A bit of a tricky task this week; putting right damage on CCT 37071 that was received in a collision many years ago. In the photo it can be seen that the timber top rail is completely smashed. Less obvious is that the steel stanchion is pushed inwards considerably, and that this section of the roof had dropped slightly. As this timber is helping to hold the roof up, it is important we repair it and make it as solid as possible. Perhaps it is just as well that this wagon was always intended to be used in a non-operational role.
The roof was jacked up slightly, and the steel stanchion was forced back outwards and into its correct alignment by judicious use of packing timbers and an Acro-prop. On the left can be seen a brace running across the van helping push the wall outwards, this will become the top rail of a necessary (but very conveniently located) partition wall to the interior of the van.
A closer view of the cut-out joint between the old and new timber rail, with the bolts temporarily located to hold the new timber in place. The steel angle and clamp on the right was used to pull the new timber into alignment with the old.
The far set of doors (just behind the diagonal Acro-prop) will be blanked off, to allow a substantial support structure to be constructed under the new section of top rail within the van and thus making this weak spot as robust as possible. The blank section will be covered with a set of dummy doors, so the exterior of the van will look exactly as it should.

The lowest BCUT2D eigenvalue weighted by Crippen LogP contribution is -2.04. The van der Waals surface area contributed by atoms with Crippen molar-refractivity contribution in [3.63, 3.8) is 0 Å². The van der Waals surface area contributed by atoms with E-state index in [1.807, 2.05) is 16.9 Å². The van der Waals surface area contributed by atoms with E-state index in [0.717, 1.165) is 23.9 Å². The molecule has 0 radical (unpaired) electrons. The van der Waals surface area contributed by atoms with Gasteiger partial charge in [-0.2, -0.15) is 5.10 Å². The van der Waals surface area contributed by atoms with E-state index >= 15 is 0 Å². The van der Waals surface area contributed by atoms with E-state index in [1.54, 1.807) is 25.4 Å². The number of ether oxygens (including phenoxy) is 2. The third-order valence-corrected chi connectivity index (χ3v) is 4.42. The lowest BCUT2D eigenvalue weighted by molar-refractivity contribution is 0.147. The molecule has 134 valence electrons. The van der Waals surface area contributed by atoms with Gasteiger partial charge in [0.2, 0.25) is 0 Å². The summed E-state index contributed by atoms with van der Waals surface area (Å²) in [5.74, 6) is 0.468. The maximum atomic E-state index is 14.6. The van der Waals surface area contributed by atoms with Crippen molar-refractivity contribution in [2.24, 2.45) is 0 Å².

Extra vertical timbers have been added for temporary support, until we are able to finish bracing everything up. It may be that we start to put in the timber side cladding on this side as a priority, in order to fully complete the bracing to the interior before attempting to access the roof, which requires stripping and re-covering.
Three of us were on site today, so with the timber repairs mostly being only a two-man job, I had to find something else to do. Fortunately (unfortunately?) this van has plenty of work elsewhere required, so I spent some time stripping the eastern headstock as the old paint/rust was pretty lumpy and uneven.
Headstock and buffers needle-gunned and wire-brushed…
…and treated to a coat of anti-corrosive white primer.